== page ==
The X Files: 11.07 Rm9sbG93ZXJz
We all love technology. So much so that with each new upgrade or innovation we depend on it more and more until we're slavishly devoted to it. We've also seen enough movies to know that it will probably turn us all and kill all in the end. And that's the premise behind the delightfully creepy, funny, thrilling Rm9sbG93ZXJz (just don't ask me to pronounce it).
The X Files has attempted artificial intelligence stories gone bad before, but in the mystical aura that surrounded technological innovation in the 90s it was often ludicrous and fantastical, if not plain rubbish. Ghost in the Machine from season one is one of the worst of that debut year, Kill Switch from season five is much better but hardly stands out and fans just don't talk about the direness of season seven's First Person Shooter. But the modern era of The X Files' revival becomes the perfect place to revisit this idea; Shannon Hamblin and Kristen Cloke's first script for the series is a corker and dazzling directed by Cloke's husband and longrunning stalwart of the writing team, Glen Morgan.
The scene is set with the opening monologue telling the true but very creepy story of Microsoft's Tay, an artificial intelligence bot that was tricked into posting racist and insensitive tweets on Twitter in 2016 through the corruptive influence of the site's users. And that is most of the dialogue we get; this is an episode with barely 20 lines of dialogue but thanks to the superb comic timing and facial performances of David Duchovny and Gillian Anderson you barely notice.
The most stylised aspect of the episode is Mulder and Scully's first scene in computerised sushi restaurant 'FOROWA'; Mulder's issues with modern technology continue to persist as he struggled with his order - the giant blue fish on his plate while Scully devoured her sushi was hilarious. But we also saw in them what we probably see in ourselves, slavishly fixated on our phone screens as they awaited their meal. It was an odd but bemusing sequence but it was the moment that Mulder wandered into the kitchen to complain about his order and was confronted by disturbing robots preparing raw fish, that really started to raise the hackles.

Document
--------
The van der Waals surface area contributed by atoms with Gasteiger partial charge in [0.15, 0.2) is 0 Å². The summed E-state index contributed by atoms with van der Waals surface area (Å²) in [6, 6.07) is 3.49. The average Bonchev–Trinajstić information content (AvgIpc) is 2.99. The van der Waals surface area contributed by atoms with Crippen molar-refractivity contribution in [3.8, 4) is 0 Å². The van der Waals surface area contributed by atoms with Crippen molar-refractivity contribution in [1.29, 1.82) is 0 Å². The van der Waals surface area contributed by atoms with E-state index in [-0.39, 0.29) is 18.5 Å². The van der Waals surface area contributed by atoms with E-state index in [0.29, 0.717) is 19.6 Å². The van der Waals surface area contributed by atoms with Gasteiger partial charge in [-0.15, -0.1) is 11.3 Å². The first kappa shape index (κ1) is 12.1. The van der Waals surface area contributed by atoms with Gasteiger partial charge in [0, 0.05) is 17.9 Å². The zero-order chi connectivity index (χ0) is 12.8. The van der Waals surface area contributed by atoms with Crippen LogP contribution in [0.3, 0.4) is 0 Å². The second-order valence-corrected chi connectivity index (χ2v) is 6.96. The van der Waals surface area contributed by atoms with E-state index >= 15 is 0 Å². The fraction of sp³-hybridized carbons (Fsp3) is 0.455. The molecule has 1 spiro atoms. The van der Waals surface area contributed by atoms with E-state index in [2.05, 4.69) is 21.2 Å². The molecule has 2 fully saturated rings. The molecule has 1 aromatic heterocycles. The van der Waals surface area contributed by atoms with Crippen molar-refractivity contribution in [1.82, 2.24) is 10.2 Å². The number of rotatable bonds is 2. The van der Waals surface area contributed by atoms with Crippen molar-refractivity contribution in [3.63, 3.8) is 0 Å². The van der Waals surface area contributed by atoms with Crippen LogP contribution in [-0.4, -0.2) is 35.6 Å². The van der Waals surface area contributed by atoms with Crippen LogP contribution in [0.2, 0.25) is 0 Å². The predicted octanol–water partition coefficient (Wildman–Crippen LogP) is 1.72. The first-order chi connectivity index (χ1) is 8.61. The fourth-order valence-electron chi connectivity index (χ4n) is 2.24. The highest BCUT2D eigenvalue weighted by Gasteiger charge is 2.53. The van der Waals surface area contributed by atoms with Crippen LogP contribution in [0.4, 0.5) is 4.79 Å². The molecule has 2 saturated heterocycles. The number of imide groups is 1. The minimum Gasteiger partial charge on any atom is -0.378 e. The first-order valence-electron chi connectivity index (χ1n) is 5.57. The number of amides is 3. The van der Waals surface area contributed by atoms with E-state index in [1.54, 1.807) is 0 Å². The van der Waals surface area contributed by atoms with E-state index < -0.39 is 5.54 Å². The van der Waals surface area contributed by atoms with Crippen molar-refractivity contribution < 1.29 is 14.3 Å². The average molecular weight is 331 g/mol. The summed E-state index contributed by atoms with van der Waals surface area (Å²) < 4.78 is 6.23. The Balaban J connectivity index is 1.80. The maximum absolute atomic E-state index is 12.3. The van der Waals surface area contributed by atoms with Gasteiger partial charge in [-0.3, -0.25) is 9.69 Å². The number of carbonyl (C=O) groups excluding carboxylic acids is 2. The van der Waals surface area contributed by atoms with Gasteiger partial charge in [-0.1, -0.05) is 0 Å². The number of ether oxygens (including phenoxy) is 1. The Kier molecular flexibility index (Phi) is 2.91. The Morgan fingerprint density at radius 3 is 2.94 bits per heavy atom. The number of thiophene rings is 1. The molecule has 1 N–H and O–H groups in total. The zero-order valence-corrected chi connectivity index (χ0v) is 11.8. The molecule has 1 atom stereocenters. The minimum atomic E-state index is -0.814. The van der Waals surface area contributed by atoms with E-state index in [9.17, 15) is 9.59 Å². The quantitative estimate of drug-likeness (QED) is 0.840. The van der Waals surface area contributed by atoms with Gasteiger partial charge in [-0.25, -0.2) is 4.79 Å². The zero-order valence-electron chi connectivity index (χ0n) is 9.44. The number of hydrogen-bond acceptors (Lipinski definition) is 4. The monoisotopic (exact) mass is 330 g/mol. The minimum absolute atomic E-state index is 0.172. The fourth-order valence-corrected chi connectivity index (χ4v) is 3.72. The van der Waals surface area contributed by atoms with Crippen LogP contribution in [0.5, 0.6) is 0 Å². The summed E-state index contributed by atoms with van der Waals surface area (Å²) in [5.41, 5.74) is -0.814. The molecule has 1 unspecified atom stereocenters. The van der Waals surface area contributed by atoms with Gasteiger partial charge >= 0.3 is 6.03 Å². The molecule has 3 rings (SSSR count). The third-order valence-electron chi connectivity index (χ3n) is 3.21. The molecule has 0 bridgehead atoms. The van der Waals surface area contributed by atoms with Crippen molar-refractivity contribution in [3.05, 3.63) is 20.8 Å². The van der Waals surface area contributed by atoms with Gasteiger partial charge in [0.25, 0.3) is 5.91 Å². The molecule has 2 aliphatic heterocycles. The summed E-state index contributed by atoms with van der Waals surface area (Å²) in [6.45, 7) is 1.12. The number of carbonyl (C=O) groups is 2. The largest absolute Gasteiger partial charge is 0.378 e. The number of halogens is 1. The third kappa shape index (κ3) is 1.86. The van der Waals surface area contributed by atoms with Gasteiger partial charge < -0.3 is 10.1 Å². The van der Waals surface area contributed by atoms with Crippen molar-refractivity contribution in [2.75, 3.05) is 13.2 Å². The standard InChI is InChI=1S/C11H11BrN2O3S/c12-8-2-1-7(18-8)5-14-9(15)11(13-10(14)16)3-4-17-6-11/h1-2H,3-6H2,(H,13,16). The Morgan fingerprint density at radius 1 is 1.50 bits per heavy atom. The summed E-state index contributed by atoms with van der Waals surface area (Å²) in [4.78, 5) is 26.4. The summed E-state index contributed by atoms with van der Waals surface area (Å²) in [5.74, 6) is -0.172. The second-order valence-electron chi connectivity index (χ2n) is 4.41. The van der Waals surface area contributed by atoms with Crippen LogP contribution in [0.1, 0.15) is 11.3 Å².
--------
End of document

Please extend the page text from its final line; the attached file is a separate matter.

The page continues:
There was perhaps too much style here though; while clever and expertly performed by Duchovny and Anderson, the lack of dialogue, particularly when things went wrong and the restaurant locked them in, seemed a little forced. Again, Scully readily leaving Mulder to take the driverless Uber-style transport seemed a bit odd. But this was a little qualm in an otherwise great episode and it was when the episode split them up, that the real fun was had.
The second act had plenty of disturbing moments, particularly in Scully's that were played more deadpan than Mulder's. The automated smiling interactive face in the car was off putting, reminding of last year's emoji robots from Doctor Who. But after battling with a speeding car, it was her phone asking her is she wanted to order more hair product - the moment she chucked the empty packet in the bin - that went from bemusing to creepy. The arrival of the drone to deliver the robotic hoover device that ran riot through her surprisingly luxurious home (years of being a surgeon had obviously paid off) was fantastically unsettling too as it 'mapped out' the location. The house turning on her by launching ice cubes from the electronic dispenser on the freezer to locking her and turning on the gas was a great pay off on the weirdness building up throughout these scenes.
The episode really made use of Duchovny's comic acting too; from his frustration at trying to get through to customer services (we've all been there), while his phone constantly reminded him to tip the restaurant; I'd clocked early on that this was the only thing to stop the robotic onslaught but it was still well played. The drones tracking him were creepy too (perhaps saying what we're all thinking about Amazon's plans to deliver automated packages by air) and the arrival of the drones with their glowing red eyes (think 2001: A Space Odyssey's HAL) made for a great threat. The insect-like clear drones settling into his home one by one were creepy little buggers too.
Morgan really let rip in the final act as Mulder and Scully team up and find themselves hunted by robots in a factory; this was definitely descending into Terminator-mode; one creepy robot reminded me of a recent video about a dog-like robot opening the door for another (check it out on YouTube and don't tell me you didn't get a little scared). The 3D printer fashioning bullets to shoot at them was a great twist too and I enjoyed the ticking clock moment as Mulder was presented with his mobile phone by one robot and clicked tip at the very last second.
Rm9sbG93ZXJz bordered on experimental; the lack of dialogue and one-night setting felt more like an episode of The Twilight Zone, but that's no bad thing. Given the slightly longer run for season 11, The X Files can afford two oddball episodes and along with the fantastic The Lost Art of Forehead Sweat, this episode has become one of my favourites of this run. This might not be everyone's cup of tea, but for me this was a lot of fun and another reason why I'm glad we've got more new episodes with our two favourite agents.